Wednesday, January 05, 2005

Finding Yourself Where You Least Expected

I have been meaning to post this thought for some time, but life has been busy and I have been along for the ride for some time. Time to take this blog by the horns and give it some direction.

Or at least this blog post.

Have talked with some friends/siblings over the last months about 'finding yourself' and 'figuring out what you are put on this earth to do' and all the challeneges/joys/questions that follow in that stream of thought.

Here is a hunch I have had for some time, so take it as a somewhat developed thought/idea:

I do not have a true, pure essence (my 'self') that can be separated from who I am within the context of other people.

Now, for some of you this might seem obvious; for some it might not make sense; and for some, you might find me completely ridiculous.

Here's what I am getting at. I am one person when I am around my wife all the time, a somewhat different person around my sister, and even another around some of my good friends. I am all these things, not just one central thing that ties them together.

I have encountered and heard of many people (myself included) who wanted to find themselves by leaving relationships as opposed to embracing relationships. It seems that the notion of 'finding oneself' is to leave the current context they are in, in order to 'be with themselves'. And what I am saying is that there is no 'self' in a vacuum.

I am not saying it is a bad idea to spend time in silence with perhaps inner dialogue. But what I am saying is that we must embrace that we are defined by others and not just by ourselves. And that is okay. It is good.

This is why it should pain you when a friend/loved one moves away... or dies. They took part of you with them. Not some sentiment, but an actual part of you.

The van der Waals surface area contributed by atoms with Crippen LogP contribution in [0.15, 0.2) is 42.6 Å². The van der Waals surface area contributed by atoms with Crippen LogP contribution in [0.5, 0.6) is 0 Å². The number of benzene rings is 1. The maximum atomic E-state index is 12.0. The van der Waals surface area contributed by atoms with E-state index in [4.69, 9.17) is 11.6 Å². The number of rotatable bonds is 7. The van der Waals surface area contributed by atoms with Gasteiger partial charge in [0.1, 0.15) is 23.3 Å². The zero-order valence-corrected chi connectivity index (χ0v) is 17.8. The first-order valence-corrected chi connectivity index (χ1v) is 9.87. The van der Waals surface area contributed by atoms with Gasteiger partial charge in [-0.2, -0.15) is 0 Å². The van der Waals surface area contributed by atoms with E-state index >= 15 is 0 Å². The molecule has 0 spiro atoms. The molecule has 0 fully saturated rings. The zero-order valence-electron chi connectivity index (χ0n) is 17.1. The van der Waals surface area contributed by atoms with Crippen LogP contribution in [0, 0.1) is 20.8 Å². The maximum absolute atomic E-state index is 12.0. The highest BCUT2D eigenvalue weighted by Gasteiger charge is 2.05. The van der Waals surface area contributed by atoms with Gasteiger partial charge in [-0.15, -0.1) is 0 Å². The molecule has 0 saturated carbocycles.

This gets into much of eastern understandings of reality, specifically in Hinduism (and on into Buddhism). There is a great essence (Brahman) and we are part of that (Atman). You cannot separate the one from the other. No man is an island!

I find this similar in much of Paul's thoughts of our oneness in Christ and also in Genesis's 'Image of God' that exists in all of creation.

There is no objective self, only the subjective self.

Anyway, there you have it. Chew. And perhaps spit up.

2 comments:

Shadow said...

sounds similar to some of the thoughts in C.S. Lewis' The Four Loves. I think you're right on about that; as humans, from the moment we are birthed we are in complete dependence on other people, to tell us what we are, what this place is that we've suddenly realized is there, and what it is we are to do. To think that given enough time we eventually do not need anyone, and somehow developed apart from all of that is, in my opinion, just silly.

brad said...

duh!

"we're one, but we're not the same. We've got to carry each other."
-Bono